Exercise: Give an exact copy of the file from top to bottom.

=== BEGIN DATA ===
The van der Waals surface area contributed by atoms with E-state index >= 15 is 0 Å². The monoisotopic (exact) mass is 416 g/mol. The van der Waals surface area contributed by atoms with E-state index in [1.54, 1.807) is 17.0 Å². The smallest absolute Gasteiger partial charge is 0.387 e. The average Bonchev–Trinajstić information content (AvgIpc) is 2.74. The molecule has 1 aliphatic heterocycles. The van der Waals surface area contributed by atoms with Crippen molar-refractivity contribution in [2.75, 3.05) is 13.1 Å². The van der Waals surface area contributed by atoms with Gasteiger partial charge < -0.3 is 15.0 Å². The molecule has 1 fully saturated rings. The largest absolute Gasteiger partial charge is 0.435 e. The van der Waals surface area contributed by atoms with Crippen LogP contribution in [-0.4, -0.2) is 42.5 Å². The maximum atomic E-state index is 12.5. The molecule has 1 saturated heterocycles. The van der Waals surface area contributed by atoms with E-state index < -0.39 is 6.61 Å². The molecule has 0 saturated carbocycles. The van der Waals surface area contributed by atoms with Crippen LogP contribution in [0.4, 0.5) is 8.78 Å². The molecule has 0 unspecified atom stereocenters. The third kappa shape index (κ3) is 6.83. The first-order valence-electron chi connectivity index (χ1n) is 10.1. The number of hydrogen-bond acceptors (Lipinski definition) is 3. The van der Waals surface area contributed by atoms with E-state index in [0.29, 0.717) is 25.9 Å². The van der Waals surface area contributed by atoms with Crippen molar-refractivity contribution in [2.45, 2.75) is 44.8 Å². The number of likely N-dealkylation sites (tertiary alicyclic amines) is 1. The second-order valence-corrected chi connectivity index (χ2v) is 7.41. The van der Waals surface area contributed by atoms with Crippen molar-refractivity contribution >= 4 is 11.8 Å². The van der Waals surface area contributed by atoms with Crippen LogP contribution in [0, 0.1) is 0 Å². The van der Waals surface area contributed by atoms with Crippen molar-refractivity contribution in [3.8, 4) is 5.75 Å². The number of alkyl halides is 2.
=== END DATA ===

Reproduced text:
The van der Waals surface area contributed by atoms with E-state index >= 15 is 0 Å². The monoisotopic (exact) mass is 416 g/mol. The van der Waals surface area contributed by atoms with E-state index in [1.54, 1.807) is 17.0 Å². The smallest absolute Gasteiger partial charge is 0.387 e. The average Bonchev–Trinajstić information content (AvgIpc) is 2.74. The molecule has 1 aliphatic heterocycles. The van der Waals surface area contributed by atoms with Crippen molar-refractivity contribution in [2.75, 3.05) is 13.1 Å². The van der Waals surface area contributed by atoms with Gasteiger partial charge < -0.3 is 15.0 Å². The molecule has 1 fully saturated rings. The largest absolute Gasteiger partial charge is 0.435 e. The van der Waals surface area contributed by atoms with Crippen LogP contribution in [-0.4, -0.2) is 42.5 Å². The maximum atomic E-state index is 12.5. The molecule has 1 saturated heterocycles. The van der Waals surface area contributed by atoms with E-state index < -0.39 is 6.61 Å². The molecule has 0 saturated carbocycles. The van der Waals surface area contributed by atoms with Crippen LogP contribution in [0.4, 0.5) is 8.78 Å². The molecule has 0 unspecified atom stereocenters. The third kappa shape index (κ3) is 6.83. The first-order valence-electron chi connectivity index (χ1n) is 10.1. The number of hydrogen-bond acceptors (Lipinski definition) is 3. The van der Waals surface area contributed by atoms with E-state index in [0.29, 0.717) is 25.9 Å². The van der Waals surface area contributed by atoms with Crippen molar-refractivity contribution in [2.45, 2.75) is 44.8 Å². The number of likely N-dealkylation sites (tertiary alicyclic amines) is 1. The second-order valence-corrected chi connectivity index (χ2v) is 7.41. The van der Waals surface area contributed by atoms with Crippen molar-refractivity contribution >= 4 is 11.8 Å². The van der Waals surface area contributed by atoms with Crippen LogP contribution in [0, 0.1) is 0 Å². The van der Waals surface area contributed by atoms with Crippen molar-refractivity contribution in [3.8, 4) is 5.75 Å². The number of alkyl halides is 2.